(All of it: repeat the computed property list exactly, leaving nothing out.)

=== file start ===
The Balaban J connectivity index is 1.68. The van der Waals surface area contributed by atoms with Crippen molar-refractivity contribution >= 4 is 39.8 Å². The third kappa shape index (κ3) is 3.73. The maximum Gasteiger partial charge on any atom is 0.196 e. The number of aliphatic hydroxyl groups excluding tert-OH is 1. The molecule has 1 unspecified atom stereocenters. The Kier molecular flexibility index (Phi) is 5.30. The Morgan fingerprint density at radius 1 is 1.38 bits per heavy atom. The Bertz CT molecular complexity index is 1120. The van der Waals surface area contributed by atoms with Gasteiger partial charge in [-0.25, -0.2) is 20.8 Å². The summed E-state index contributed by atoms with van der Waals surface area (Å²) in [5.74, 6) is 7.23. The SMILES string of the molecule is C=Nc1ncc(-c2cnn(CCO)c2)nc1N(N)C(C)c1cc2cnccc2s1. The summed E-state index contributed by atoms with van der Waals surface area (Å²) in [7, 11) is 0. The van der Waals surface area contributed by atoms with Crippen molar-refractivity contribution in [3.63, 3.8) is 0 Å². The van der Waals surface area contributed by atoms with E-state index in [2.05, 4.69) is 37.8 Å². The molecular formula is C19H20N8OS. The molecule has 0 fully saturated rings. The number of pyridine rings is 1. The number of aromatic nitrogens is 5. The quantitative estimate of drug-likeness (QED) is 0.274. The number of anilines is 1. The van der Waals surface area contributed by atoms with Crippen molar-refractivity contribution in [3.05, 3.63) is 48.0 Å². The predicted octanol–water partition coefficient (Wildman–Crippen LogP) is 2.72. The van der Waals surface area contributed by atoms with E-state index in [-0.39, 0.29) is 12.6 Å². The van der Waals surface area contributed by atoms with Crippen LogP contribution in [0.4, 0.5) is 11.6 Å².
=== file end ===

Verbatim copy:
The Balaban J connectivity index is 1.68. The van der Waals surface area contributed by atoms with Crippen molar-refractivity contribution >= 4 is 39.8 Å². The third kappa shape index (κ3) is 3.73. The maximum Gasteiger partial charge on any atom is 0.196 e. The number of aliphatic hydroxyl groups excluding tert-OH is 1. The molecule has 1 unspecified atom stereocenters. The Kier molecular flexibility index (Phi) is 5.30. The Morgan fingerprint density at radius 1 is 1.38 bits per heavy atom. The Bertz CT molecular complexity index is 1120. The van der Waals surface area contributed by atoms with Gasteiger partial charge in [-0.25, -0.2) is 20.8 Å². The summed E-state index contributed by atoms with van der Waals surface area (Å²) in [5.74, 6) is 7.23. The SMILES string of the molecule is C=Nc1ncc(-c2cnn(CCO)c2)nc1N(N)C(C)c1cc2cnccc2s1. The summed E-state index contributed by atoms with van der Waals surface area (Å²) in [7, 11) is 0. The van der Waals surface area contributed by atoms with Crippen molar-refractivity contribution in [3.63, 3.8) is 0 Å². The van der Waals surface area contributed by atoms with E-state index in [2.05, 4.69) is 37.8 Å². The molecular formula is C19H20N8OS. The molecule has 0 fully saturated rings. The number of pyridine rings is 1. The number of aromatic nitrogens is 5. The quantitative estimate of drug-likeness (QED) is 0.274. The number of anilines is 1. The van der Waals surface area contributed by atoms with Crippen molar-refractivity contribution in [3.05, 3.63) is 48.0 Å². The predicted octanol–water partition coefficient (Wildman–Crippen LogP) is 2.72. The van der Waals surface area contributed by atoms with E-state index in [-0.39, 0.29) is 12.6 Å². The van der Waals surface area contributed by atoms with Crippen LogP contribution in [0.4, 0.5) is 11.6 Å².